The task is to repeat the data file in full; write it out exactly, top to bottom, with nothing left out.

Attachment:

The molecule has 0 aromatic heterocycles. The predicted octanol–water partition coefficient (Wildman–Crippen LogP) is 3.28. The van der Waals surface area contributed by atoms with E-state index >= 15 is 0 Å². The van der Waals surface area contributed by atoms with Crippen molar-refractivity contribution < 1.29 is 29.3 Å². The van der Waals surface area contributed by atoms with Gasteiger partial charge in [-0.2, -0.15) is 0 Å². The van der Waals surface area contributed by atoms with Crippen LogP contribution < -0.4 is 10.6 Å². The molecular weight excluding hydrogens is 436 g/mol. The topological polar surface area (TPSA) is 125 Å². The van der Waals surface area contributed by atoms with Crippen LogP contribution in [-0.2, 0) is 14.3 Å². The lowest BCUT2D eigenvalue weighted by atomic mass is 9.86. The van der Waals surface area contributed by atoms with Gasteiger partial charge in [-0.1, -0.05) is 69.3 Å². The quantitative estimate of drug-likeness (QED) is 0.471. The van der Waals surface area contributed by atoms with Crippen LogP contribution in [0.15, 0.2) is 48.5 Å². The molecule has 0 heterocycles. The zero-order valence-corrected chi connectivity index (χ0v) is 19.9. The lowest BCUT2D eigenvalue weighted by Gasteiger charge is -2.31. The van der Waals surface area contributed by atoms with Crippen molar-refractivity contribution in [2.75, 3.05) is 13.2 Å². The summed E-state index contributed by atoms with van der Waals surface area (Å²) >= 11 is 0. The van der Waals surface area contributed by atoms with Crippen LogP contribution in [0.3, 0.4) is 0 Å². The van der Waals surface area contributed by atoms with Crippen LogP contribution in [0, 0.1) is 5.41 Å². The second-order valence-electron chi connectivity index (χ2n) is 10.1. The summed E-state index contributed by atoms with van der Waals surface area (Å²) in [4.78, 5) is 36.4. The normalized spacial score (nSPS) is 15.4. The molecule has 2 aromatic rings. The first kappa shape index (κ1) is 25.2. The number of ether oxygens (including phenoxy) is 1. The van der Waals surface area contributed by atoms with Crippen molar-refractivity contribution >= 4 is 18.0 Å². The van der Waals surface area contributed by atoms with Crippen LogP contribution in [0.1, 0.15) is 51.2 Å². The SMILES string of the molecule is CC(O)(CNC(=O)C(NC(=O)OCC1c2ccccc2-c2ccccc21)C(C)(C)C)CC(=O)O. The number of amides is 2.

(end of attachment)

The molecule has 0 aromatic heterocycles. The predicted octanol–water partition coefficient (Wildman–Crippen LogP) is 3.28. The van der Waals surface area contributed by atoms with E-state index >= 15 is 0 Å². The van der Waals surface area contributed by atoms with Crippen molar-refractivity contribution < 1.29 is 29.3 Å². The van der Waals surface area contributed by atoms with Gasteiger partial charge in [-0.2, -0.15) is 0 Å². The van der Waals surface area contributed by atoms with Crippen LogP contribution < -0.4 is 10.6 Å². The molecular weight excluding hydrogens is 436 g/mol. The topological polar surface area (TPSA) is 125 Å². The van der Waals surface area contributed by atoms with Crippen LogP contribution in [-0.2, 0) is 14.3 Å². The lowest BCUT2D eigenvalue weighted by atomic mass is 9.86. The van der Waals surface area contributed by atoms with Gasteiger partial charge in [-0.1, -0.05) is 69.3 Å². The quantitative estimate of drug-likeness (QED) is 0.471. The van der Waals surface area contributed by atoms with Crippen LogP contribution in [0.15, 0.2) is 48.5 Å². The molecule has 0 heterocycles. The zero-order valence-corrected chi connectivity index (χ0v) is 19.9. The lowest BCUT2D eigenvalue weighted by Gasteiger charge is -2.31. The van der Waals surface area contributed by atoms with Crippen molar-refractivity contribution in [2.75, 3.05) is 13.2 Å². The summed E-state index contributed by atoms with van der Waals surface area (Å²) >= 11 is 0. The van der Waals surface area contributed by atoms with Crippen LogP contribution in [0.3, 0.4) is 0 Å². The van der Waals surface area contributed by atoms with Crippen LogP contribution in [0, 0.1) is 5.41 Å². The second-order valence-electron chi connectivity index (χ2n) is 10.1. The summed E-state index contributed by atoms with van der Waals surface area (Å²) in [4.78, 5) is 36.4. The normalized spacial score (nSPS) is 15.4. The molecule has 2 aromatic rings. The first kappa shape index (κ1) is 25.2. The number of ether oxygens (including phenoxy) is 1. The van der Waals surface area contributed by atoms with Crippen molar-refractivity contribution >= 4 is 18.0 Å². The van der Waals surface area contributed by atoms with Crippen LogP contribution in [0.1, 0.15) is 51.2 Å². The SMILES string of the molecule is CC(O)(CNC(=O)C(NC(=O)OCC1c2ccccc2-c2ccccc21)C(C)(C)C)CC(=O)O. The number of amides is 2.